Musketballs, old maps, and an anonymous newspaper article are among the clues that researchers have used to identify the site of a 150-year-old American Indian Wars battle in southwest Oregon. Past Horizons Archaeology has an interesting piece on the 1855 Battle of Hungry Hill and how a team led by Mark Tveskov, of the Southern Oregon University Laboratory of Anthropology, finally determined its location. In it, Tveskov explains why the battlefield had been “lost” for long:
“In the pre-Civil War decade of the 1850s, the conflict over State’s Rights and federal power were already being played out on the frontier in places like southern Oregon,” says Tveskov. “Locally organized militias and federal Indian Agents and U.S. Army officers were frequently in opposition—often violently—over the proper way to interact with the Indians who lived in lands being colonized by the United States.”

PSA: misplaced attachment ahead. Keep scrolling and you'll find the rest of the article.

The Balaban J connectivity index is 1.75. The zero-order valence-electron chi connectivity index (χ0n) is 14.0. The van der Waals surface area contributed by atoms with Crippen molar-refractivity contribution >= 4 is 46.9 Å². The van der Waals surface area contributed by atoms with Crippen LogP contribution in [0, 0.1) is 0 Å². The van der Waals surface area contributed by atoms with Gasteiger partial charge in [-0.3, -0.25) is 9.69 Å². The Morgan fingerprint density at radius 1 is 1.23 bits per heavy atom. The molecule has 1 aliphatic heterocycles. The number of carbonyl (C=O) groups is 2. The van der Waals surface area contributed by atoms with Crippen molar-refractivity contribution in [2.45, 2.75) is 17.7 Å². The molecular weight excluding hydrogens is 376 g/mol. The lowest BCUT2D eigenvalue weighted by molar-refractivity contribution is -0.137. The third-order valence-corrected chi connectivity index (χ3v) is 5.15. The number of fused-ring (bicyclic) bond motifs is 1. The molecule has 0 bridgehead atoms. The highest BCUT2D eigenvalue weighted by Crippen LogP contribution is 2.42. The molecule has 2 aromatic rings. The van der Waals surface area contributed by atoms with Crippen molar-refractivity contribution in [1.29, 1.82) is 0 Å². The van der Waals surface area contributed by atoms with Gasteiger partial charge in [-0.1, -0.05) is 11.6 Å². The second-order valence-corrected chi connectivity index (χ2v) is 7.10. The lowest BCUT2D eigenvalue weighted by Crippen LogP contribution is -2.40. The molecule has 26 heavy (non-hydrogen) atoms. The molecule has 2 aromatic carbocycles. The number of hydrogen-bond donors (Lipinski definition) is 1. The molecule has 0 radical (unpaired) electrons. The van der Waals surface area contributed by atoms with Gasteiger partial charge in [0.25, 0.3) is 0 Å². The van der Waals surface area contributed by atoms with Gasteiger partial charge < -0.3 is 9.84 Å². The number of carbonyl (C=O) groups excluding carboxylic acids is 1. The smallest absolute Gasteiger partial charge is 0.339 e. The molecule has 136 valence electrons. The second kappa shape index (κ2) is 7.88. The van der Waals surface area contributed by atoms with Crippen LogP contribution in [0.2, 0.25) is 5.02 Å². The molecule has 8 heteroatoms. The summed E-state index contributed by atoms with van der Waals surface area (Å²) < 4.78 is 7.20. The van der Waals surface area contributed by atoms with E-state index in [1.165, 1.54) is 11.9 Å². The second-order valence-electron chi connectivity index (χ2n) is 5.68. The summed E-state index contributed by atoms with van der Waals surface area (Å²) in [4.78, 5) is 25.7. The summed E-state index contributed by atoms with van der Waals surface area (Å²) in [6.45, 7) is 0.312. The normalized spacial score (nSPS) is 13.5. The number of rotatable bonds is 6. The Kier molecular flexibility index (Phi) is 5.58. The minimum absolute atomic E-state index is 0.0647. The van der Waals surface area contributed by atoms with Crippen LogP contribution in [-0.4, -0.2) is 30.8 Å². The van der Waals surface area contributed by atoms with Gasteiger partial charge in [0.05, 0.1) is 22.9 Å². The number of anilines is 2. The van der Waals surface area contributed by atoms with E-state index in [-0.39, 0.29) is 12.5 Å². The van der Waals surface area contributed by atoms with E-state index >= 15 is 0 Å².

As a significant defeat, the events of October 1855 exacerbated these tensions and it is possible that participants in the battle were motivated to let the details of the defeat be forgotten. According to Tveskov, “what we know about the battle comes mostly from second hand or brief contemporary reports, later memoirs by veterans and other participants, and pioneer and Native American oral histories. Despite concentrated efforts by historians from the 19th century through to very recently, no detailed, contemporary first-hand report about the Battle of Hungry Hill by any army officer has been found.